We….believe that there are truths and forms with respect to which men of good characters and principles may differ. And in all these we think it the duty both of private Christians and societies to exercise mutual forbearance toward each other. Mutual forbearance means accepting differences and continuing to work together. Unity is of paramount importance. Not Fear! The Bible is not constricting but liberating. (BoO F-3.1015) 

We believe strongly that it’s all right for people to disagree with us and with each other.  And disagreement does not necessarily mean we cannot remain together in community.

And we certainly believe that people are free, as Americans to practice their faith any way they feel led to practice it.  So two new Presbyterian churches in town is fine with me.  And I expect that once our members realize that one of the things that separates us is that we believe all people can be called by God to serve the church. 

But I want to go a little farther with what separates us from other Christians this morning.  This hit me quite clearly the day after having lunch with one of my new Presbyterian colleagues.

Many of you know I am passionate about connecting with people of all faiths.  I have organized the Interfaith Festival of Gratitude at the Grand Opera House since 2010.  A few months after the first festival I met a follower of a different religion and she suggested that there should be more interfaith connection than one event a year.  So since early in 2011 I have hosted a meeting for a beverage and conversation at a local coffee shop for anyone who identifies as a faith leader and is willing to meet people of different faith traditions.

Last Tuesday 20 faith leaders met for coffee and conversation at Planet Perk; we represented six religions.

Oshkosh is unusual for cities this size because there is not a church council or ministerial association.  This congregation joins other Protestant churches for Maundy Thursday and Good Friday worship, but there is not much else in the way of working together. 

Ten years ago I went to a clergy breakfast at BASICS bookstore.  It has since closed.  BASIC stood for Brothers & Sisters in Christ.  In all honesty I went because they offered a free breakfast.  There were 40 people at the breakfast.  And I did not know a single other person.  39 other people doing the same job I’m doing, in the same city and I didn’t know any one else.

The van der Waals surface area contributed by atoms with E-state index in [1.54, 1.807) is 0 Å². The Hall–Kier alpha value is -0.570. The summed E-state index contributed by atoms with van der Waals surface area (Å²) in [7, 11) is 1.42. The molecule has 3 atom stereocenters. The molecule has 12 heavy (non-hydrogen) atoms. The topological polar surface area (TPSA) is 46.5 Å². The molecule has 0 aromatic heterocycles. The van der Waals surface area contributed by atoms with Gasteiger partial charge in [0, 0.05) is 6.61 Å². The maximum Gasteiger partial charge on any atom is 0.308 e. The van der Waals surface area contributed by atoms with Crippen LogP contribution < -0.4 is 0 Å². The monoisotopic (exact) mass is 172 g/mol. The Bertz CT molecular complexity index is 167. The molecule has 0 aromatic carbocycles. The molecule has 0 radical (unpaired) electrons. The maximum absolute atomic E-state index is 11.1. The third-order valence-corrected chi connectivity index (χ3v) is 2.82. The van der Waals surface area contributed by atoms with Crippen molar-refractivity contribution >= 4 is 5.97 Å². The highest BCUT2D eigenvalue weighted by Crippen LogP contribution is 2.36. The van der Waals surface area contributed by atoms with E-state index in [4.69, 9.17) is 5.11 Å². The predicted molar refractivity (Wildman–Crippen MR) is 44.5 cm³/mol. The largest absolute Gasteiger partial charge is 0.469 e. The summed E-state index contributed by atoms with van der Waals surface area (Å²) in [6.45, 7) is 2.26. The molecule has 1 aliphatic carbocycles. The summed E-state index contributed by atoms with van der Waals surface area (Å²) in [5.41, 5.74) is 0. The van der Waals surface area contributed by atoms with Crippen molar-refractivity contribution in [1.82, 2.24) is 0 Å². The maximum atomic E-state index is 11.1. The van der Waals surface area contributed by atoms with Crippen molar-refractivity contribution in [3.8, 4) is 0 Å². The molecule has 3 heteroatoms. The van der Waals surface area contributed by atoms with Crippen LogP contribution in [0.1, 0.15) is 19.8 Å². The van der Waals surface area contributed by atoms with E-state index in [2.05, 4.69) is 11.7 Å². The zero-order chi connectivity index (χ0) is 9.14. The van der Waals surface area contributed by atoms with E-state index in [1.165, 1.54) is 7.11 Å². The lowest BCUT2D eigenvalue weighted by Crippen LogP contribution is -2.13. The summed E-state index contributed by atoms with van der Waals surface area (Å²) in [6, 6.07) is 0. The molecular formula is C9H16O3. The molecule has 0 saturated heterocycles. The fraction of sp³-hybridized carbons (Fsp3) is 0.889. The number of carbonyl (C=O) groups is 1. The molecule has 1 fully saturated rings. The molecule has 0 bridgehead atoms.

There is a deep divide in this country, among Christians.  This community is no exception.  To put it in simple and in imprecise terms, the division is between liberal and conservative believers.  That was the divide I saw in no uncertain terms at breakfast ten years ago.  When we meet for coffee each month, it is a Jewish lady who points out that the conservative Christians do not come to these gatherings.  It’s sad and it’s embarrassing.

Once I met one of my conservative colleagues in a parking lot and asked whether he was getting my invitations to coffee.  He had, but chose not to attend.  I asked why.

He said, “what if they try to convert me?”

“That would be rude,” I said.  “And you shouldn’t try to convert them.  Could you have a cup of coffee and make a friend?”

“No.”

I continued to invite him, and he never attended.

Earlier this year, in an email exchange with one of the new Presbyterian pastors, I received this sentence: “Christ does not permit me to pray with non-Christians or implicitly communicate a religion of moralism to others.”

Both of these men could not associate with people of other faiths.  Partly out of fear, perhaps, but also because they did not want to covey the idea that a non-Christian faith could be in some valid.

That’s what separates, more than anything else, in my opinion, liberal and conservative Christians.  Liberals believe that other faiths can be valid, and are not threatened by them.  Conservatives, on the other hand, will not risk meeting someone from a different religion.

When it does not make me angry; it makes me sad. In the wake of the increased presence of white supremacists and neo-Nazis, I am certain that it will take believers of all types of faith, to demonstrate against, oppose and resist their hateful, hate-filled creeds.  Because it is un-American, un-Islamic, un-Jewish, un-Bahai, un-Quaker, un-Eckist…and un-Christian. My friends, we need each other. Amen.